Three of the overland trails that formed in Missouri and went west followed the same route for part of the way. The Santa Fe Trail was mainly used for hauling goods to Santa Fe and points further west. The traders on the Santa Fe Trail would go to Santa Fe, sell their goods, and then return to their homes. Sometimes they made two trips during a year.
The Oregon and California Trails took emigrants to Oregon or California as early as the 1840s. These people left their homes and moved west to get new lands. This trail was nearly 2000 miles in length. The families traveling these trails had sold most of their belongings back home and said good-bye to friends and relatives. They did bring some of their prized possessions and tools they needed for the new start. These folks had no intentions of going back home again.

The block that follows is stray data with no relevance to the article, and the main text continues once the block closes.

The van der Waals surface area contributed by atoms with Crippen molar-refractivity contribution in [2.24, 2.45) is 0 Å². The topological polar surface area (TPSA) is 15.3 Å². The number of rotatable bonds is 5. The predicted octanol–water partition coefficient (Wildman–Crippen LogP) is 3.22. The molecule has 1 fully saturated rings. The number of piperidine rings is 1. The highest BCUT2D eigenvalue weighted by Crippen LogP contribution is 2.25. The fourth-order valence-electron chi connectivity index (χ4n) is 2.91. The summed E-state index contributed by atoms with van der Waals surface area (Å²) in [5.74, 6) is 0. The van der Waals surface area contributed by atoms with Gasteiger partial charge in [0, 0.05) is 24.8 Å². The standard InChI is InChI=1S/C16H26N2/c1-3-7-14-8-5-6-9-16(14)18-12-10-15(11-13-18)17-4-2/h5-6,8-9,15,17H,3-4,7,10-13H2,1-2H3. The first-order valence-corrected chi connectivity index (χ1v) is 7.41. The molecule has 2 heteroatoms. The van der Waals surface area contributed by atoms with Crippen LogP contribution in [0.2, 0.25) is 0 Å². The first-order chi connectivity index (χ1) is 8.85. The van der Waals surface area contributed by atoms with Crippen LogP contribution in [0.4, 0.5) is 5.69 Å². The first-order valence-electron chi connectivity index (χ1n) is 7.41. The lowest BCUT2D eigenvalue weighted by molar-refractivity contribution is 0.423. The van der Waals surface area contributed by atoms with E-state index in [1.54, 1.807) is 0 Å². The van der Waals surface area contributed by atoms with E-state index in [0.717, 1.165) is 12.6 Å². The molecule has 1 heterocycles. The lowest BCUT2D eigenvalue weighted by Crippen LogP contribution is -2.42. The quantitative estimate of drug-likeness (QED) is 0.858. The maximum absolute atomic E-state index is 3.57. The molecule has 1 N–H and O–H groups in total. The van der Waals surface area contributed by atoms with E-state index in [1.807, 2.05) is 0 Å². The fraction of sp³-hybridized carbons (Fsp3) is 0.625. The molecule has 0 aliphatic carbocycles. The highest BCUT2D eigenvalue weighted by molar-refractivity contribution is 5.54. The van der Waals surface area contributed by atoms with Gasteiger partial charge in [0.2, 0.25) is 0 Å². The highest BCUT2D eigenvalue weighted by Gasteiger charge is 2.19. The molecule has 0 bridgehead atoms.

Both the Oregon-California Trail and the Santa Fe Trail gathered at Independence. This entire area would have been very busy with hundreds of wagons, thousands of people and animals preparing for the long trip. Both trails followed the same path for a short distance. It was at Gardner Junction that the Oregon-California Trail travelers headed northwest toward a new life and the Santa Fe Trail traders continued to the southwest with dreams of getting rich.
The Santa Fe Trail Association and National Park Service have marked this area with a kiosk containing exhibits about the trails.